via HuffPost Gay Voices, by Chris Murray
But three specific and upsetting instances at school this year caused me to take action.
In September I had an idea for every teacher to display an equal sign in their classroom in order to show faculty support for all of our students.
When I proposed this idea to the sponsor of our high school's Gay-Straight Alliance (GSA), she questioned how many teachers would actually put them up. She added that the student club had tried this activity before and was met with resistance.
I was bewildered. It had never crossed my mind that a teacher would not be accepting of a student because of their sexual orientation or gender identity.
Why would an educator bring their personal beliefs into the classroom when we're supposed to support the needs of each student?
Later, in December, I had the opportunity to meet two representatives from the Gay, Lesbian and Straight Education Network (GLSEN) at a social studies conference in Washington, D.C. During our conversation I mentioned that it seemed as if things had been getting better for LGBT people in the country.
The look that I received was one of absolute astonishment, as if I were from another planet.
And really, I was. As a straight, white, upper-middle-class male, I have not had to face or endure any true injustice because of the personal characteristics that make me who I am.
It was after listening to these representatives that I realized that the D.C. metropolitan area has come a long way but is still far from perfect in the level of acceptance of LGBT issues compared with the rest of the country and world.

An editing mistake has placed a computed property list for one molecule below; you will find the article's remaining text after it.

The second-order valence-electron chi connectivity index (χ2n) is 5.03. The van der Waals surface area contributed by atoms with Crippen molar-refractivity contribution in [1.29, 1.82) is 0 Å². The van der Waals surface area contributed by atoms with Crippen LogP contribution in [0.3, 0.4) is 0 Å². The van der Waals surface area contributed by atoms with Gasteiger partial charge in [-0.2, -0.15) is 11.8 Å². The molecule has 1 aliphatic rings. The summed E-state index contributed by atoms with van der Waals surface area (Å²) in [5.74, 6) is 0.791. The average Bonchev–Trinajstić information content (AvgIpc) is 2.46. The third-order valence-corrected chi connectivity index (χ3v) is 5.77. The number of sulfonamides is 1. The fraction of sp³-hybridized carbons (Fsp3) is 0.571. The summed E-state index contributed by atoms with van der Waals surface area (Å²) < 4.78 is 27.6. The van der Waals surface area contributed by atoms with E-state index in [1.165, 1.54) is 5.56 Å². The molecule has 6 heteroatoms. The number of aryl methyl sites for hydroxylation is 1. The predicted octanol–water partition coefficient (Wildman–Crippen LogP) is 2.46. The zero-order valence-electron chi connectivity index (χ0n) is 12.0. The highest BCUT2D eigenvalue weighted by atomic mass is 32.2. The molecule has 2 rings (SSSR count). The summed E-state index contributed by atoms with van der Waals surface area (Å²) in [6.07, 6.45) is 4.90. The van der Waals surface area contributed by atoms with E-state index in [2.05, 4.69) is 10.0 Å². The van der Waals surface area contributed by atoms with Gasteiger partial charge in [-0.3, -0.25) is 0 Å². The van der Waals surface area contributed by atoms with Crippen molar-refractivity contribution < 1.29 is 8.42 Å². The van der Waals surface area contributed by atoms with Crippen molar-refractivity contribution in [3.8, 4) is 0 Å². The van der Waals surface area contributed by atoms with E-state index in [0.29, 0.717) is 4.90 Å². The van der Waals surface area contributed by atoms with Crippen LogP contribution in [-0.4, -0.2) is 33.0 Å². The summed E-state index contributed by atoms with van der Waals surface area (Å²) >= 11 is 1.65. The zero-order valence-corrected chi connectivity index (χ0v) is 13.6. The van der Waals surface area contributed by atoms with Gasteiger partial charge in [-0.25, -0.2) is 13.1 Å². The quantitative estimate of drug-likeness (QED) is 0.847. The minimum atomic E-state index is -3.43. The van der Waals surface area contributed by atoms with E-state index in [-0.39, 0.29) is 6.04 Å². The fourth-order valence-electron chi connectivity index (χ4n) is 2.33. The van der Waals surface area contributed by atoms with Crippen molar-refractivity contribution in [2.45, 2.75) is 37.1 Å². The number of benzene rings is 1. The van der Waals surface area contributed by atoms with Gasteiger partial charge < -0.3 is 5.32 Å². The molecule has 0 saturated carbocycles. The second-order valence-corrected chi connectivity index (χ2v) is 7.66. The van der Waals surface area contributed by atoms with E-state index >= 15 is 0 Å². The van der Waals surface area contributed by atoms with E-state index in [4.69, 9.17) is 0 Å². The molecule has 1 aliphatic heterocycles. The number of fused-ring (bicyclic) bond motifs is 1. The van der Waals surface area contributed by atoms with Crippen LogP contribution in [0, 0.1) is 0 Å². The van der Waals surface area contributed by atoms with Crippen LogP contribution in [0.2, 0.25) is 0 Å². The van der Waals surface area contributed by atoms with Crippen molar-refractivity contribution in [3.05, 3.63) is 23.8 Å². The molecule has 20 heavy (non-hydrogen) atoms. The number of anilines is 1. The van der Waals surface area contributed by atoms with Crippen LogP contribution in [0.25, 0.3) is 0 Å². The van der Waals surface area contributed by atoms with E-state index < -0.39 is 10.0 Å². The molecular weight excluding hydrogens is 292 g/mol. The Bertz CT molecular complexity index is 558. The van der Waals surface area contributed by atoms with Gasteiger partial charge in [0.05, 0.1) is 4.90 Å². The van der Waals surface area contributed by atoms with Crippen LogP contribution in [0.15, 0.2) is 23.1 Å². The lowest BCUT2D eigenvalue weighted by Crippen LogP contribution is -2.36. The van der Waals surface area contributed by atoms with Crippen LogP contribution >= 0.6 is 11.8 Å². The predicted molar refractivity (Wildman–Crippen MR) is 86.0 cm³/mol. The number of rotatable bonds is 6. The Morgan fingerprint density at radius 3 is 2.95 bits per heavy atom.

But the latest instance was an eye opener and what pushed me to do something for LGBT students. It did not come from a fellow teacher, or a GLSEN representative, but from a member of our student body.
I will call her "Emily." I have known Emily as a student for a while, but I never had the chance to sit down and listen to her story. I was astounded by what she had to say.
Thanks to Emily's courage to address the entire staff and administration of our school, she relayed to us with vivid detail what it means to be a gay student in high school.
Emily shared the hurtful words and acts that often sprout up, making sure that we all understood that pretending away or ignoring the anti-gay jokes and comments heard in school was not only unacceptable but sending a negative message to all students.
Emily made the point that our lack of intervention was telling students that it is not OK to be gay and that it is acceptable for a student to be hateful toward another student who is.
At that moment I knew I had to do more for students like Emily. I realized being a silent bystander was not only hurting people but in essence giving the green light to allow bullying and hatred to continue in my school.
I thought a lot after hearing this 17-year-old girl pour her heart out to people in both educational and administrative roles.
I couldn't help but ask myself if this really was the kind of world that I wanted my own son to grow up in.
What troubled me even more was that some of my colleagues, mentors like me, didn't applaud Emily for her courage in coming forward.
They didn't stand for the ovation at the end of her story and, more strikingly, didn't even acknowledge her speaking. They instead focused on their smartphones.
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